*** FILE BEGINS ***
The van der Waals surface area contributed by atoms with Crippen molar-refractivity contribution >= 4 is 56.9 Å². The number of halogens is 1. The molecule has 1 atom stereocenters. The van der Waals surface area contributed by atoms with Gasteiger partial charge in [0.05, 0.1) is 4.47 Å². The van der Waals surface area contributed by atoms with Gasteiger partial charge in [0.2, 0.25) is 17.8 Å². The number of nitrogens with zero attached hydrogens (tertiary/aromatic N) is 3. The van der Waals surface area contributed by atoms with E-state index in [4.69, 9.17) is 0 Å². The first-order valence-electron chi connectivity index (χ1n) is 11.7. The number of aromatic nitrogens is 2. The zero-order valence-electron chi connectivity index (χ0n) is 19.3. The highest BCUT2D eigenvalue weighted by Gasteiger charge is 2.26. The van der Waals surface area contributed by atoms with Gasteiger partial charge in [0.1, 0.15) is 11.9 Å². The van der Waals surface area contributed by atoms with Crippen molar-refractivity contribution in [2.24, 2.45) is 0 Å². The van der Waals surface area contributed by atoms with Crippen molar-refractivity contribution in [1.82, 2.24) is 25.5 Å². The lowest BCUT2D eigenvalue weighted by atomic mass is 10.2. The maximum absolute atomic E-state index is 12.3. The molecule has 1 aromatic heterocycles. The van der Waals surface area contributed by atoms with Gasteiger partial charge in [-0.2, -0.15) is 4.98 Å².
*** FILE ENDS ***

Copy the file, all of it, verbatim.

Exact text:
The van der Waals surface area contributed by atoms with Crippen molar-refractivity contribution >= 4 is 56.9 Å². The number of halogens is 1. The molecule has 1 atom stereocenters. The van der Waals surface area contributed by atoms with Gasteiger partial charge in [0.05, 0.1) is 4.47 Å². The van der Waals surface area contributed by atoms with Gasteiger partial charge in [0.2, 0.25) is 17.8 Å². The number of nitrogens with zero attached hydrogens (tertiary/aromatic N) is 3. The van der Waals surface area contributed by atoms with E-state index in [4.69, 9.17) is 0 Å². The first-order valence-electron chi connectivity index (χ1n) is 11.7. The number of aromatic nitrogens is 2. The zero-order valence-electron chi connectivity index (χ0n) is 19.3. The highest BCUT2D eigenvalue weighted by Gasteiger charge is 2.26. The van der Waals surface area contributed by atoms with Gasteiger partial charge in [0.1, 0.15) is 11.9 Å². The van der Waals surface area contributed by atoms with Crippen molar-refractivity contribution in [2.24, 2.45) is 0 Å². The van der Waals surface area contributed by atoms with Crippen molar-refractivity contribution in [1.82, 2.24) is 25.5 Å². The lowest BCUT2D eigenvalue weighted by atomic mass is 10.2. The maximum absolute atomic E-state index is 12.3. The molecule has 1 aromatic heterocycles. The van der Waals surface area contributed by atoms with Gasteiger partial charge in [-0.2, -0.15) is 4.98 Å².